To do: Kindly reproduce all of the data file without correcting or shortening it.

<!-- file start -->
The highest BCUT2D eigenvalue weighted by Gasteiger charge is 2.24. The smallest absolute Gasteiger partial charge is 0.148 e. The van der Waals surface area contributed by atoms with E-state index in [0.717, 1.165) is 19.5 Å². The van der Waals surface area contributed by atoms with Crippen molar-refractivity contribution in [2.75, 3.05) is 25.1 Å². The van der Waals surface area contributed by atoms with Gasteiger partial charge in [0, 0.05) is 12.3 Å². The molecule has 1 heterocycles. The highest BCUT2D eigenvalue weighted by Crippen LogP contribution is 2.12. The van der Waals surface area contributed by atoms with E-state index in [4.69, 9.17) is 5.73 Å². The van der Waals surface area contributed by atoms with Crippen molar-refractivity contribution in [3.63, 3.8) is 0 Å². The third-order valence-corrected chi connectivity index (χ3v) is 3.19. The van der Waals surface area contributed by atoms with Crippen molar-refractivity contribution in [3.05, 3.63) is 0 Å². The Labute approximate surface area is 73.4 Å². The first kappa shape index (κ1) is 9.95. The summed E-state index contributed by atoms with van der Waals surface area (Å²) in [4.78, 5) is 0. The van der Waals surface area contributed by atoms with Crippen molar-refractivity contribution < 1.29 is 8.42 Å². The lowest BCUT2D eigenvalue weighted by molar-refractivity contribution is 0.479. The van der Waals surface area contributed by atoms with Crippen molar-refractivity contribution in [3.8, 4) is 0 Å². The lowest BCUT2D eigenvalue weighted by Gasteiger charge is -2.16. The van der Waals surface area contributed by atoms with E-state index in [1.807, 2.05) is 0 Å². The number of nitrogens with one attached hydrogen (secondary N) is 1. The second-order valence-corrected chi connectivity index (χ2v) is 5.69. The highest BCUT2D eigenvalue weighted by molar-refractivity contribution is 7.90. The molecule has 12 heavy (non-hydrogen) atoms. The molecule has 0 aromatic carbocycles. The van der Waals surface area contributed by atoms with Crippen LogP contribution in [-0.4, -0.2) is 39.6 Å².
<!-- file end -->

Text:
The highest BCUT2D eigenvalue weighted by Gasteiger charge is 2.24. The smallest absolute Gasteiger partial charge is 0.148 e. The van der Waals surface area contributed by atoms with E-state index in [0.717, 1.165) is 19.5 Å². The van der Waals surface area contributed by atoms with Crippen molar-refractivity contribution in [2.75, 3.05) is 25.1 Å². The van der Waals surface area contributed by atoms with Gasteiger partial charge in [0, 0.05) is 12.3 Å². The molecule has 1 heterocycles. The highest BCUT2D eigenvalue weighted by Crippen LogP contribution is 2.12. The van der Waals surface area contributed by atoms with E-state index in [4.69, 9.17) is 5.73 Å². The van der Waals surface area contributed by atoms with Crippen molar-refractivity contribution in [3.63, 3.8) is 0 Å². The third-order valence-corrected chi connectivity index (χ3v) is 3.19. The van der Waals surface area contributed by atoms with Crippen molar-refractivity contribution in [3.05, 3.63) is 0 Å². The Labute approximate surface area is 73.4 Å². The first kappa shape index (κ1) is 9.95. The summed E-state index contributed by atoms with van der Waals surface area (Å²) in [4.78, 5) is 0. The van der Waals surface area contributed by atoms with Crippen molar-refractivity contribution < 1.29 is 8.42 Å². The lowest BCUT2D eigenvalue weighted by molar-refractivity contribution is 0.479. The van der Waals surface area contributed by atoms with Crippen molar-refractivity contribution in [3.8, 4) is 0 Å². The lowest BCUT2D eigenvalue weighted by Gasteiger charge is -2.16. The van der Waals surface area contributed by atoms with E-state index in [1.807, 2.05) is 0 Å². The number of nitrogens with one attached hydrogen (secondary N) is 1. The second-order valence-corrected chi connectivity index (χ2v) is 5.69. The highest BCUT2D eigenvalue weighted by molar-refractivity contribution is 7.90. The molecule has 12 heavy (non-hydrogen) atoms. The molecule has 0 aromatic carbocycles. The van der Waals surface area contributed by atoms with Crippen LogP contribution in [-0.4, -0.2) is 39.6 Å².